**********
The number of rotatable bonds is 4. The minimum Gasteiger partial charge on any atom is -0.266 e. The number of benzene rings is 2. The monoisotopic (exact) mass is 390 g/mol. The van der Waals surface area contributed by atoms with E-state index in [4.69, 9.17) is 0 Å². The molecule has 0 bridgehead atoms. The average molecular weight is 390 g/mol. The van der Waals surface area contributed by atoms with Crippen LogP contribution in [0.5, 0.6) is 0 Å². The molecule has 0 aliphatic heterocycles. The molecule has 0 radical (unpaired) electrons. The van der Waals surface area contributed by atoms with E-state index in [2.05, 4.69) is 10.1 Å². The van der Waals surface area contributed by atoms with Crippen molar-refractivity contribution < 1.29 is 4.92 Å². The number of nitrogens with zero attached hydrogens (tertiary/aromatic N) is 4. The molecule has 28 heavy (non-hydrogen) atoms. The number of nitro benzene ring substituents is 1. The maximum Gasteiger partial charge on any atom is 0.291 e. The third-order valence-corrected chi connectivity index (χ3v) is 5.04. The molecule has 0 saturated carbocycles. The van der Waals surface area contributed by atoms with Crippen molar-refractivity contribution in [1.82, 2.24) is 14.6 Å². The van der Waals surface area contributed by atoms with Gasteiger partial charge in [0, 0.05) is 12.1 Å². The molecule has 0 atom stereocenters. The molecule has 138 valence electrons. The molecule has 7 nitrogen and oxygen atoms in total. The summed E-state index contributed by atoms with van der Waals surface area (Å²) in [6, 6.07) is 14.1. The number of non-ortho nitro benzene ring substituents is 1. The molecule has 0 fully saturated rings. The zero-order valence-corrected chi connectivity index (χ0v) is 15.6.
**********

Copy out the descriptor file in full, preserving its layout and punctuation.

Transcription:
The number of rotatable bonds is 4. The minimum Gasteiger partial charge on any atom is -0.266 e. The number of benzene rings is 2. The monoisotopic (exact) mass is 390 g/mol. The van der Waals surface area contributed by atoms with E-state index in [4.69, 9.17) is 0 Å². The molecule has 0 bridgehead atoms. The average molecular weight is 390 g/mol. The van der Waals surface area contributed by atoms with Crippen LogP contribution in [0.5, 0.6) is 0 Å². The molecule has 0 aliphatic heterocycles. The molecule has 0 radical (unpaired) electrons. The van der Waals surface area contributed by atoms with E-state index in [2.05, 4.69) is 10.1 Å². The van der Waals surface area contributed by atoms with Crippen molar-refractivity contribution < 1.29 is 4.92 Å². The number of nitrogens with zero attached hydrogens (tertiary/aromatic N) is 4. The molecule has 28 heavy (non-hydrogen) atoms. The number of nitro benzene ring substituents is 1. The maximum Gasteiger partial charge on any atom is 0.291 e. The third-order valence-corrected chi connectivity index (χ3v) is 5.04. The molecule has 0 saturated carbocycles. The van der Waals surface area contributed by atoms with Crippen molar-refractivity contribution in [1.82, 2.24) is 14.6 Å². The van der Waals surface area contributed by atoms with Gasteiger partial charge in [0, 0.05) is 12.1 Å². The molecule has 0 atom stereocenters. The molecule has 138 valence electrons. The molecule has 7 nitrogen and oxygen atoms in total. The summed E-state index contributed by atoms with van der Waals surface area (Å²) in [6, 6.07) is 14.1. The number of non-ortho nitro benzene ring substituents is 1. The molecule has 0 fully saturated rings. The zero-order valence-corrected chi connectivity index (χ0v) is 15.6.